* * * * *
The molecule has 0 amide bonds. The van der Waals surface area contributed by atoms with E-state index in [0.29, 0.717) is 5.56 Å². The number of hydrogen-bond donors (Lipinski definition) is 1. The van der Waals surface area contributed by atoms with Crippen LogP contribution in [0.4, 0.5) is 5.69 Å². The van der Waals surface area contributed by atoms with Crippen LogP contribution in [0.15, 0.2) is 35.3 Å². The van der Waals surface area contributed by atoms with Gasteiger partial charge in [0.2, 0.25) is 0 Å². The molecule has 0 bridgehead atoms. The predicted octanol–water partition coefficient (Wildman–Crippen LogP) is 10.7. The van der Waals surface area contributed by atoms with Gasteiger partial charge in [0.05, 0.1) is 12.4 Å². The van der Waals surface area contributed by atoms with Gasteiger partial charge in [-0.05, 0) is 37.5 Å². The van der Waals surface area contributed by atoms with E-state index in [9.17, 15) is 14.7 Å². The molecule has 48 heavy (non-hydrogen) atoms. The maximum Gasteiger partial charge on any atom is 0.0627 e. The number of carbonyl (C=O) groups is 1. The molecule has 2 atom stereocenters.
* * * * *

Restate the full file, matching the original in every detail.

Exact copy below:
The molecule has 0 amide bonds. The van der Waals surface area contributed by atoms with E-state index in [0.29, 0.717) is 5.56 Å². The number of hydrogen-bond donors (Lipinski definition) is 1. The van der Waals surface area contributed by atoms with Crippen LogP contribution in [0.4, 0.5) is 5.69 Å². The van der Waals surface area contributed by atoms with Crippen LogP contribution in [0.15, 0.2) is 35.3 Å². The van der Waals surface area contributed by atoms with Gasteiger partial charge in [0.2, 0.25) is 0 Å². The molecule has 0 bridgehead atoms. The predicted octanol–water partition coefficient (Wildman–Crippen LogP) is 10.7. The van der Waals surface area contributed by atoms with Gasteiger partial charge in [0.05, 0.1) is 12.4 Å². The van der Waals surface area contributed by atoms with Gasteiger partial charge in [-0.05, 0) is 37.5 Å². The van der Waals surface area contributed by atoms with E-state index in [9.17, 15) is 14.7 Å². The molecule has 48 heavy (non-hydrogen) atoms. The maximum Gasteiger partial charge on any atom is 0.0627 e. The number of carbonyl (C=O) groups is 1. The molecule has 2 atom stereocenters.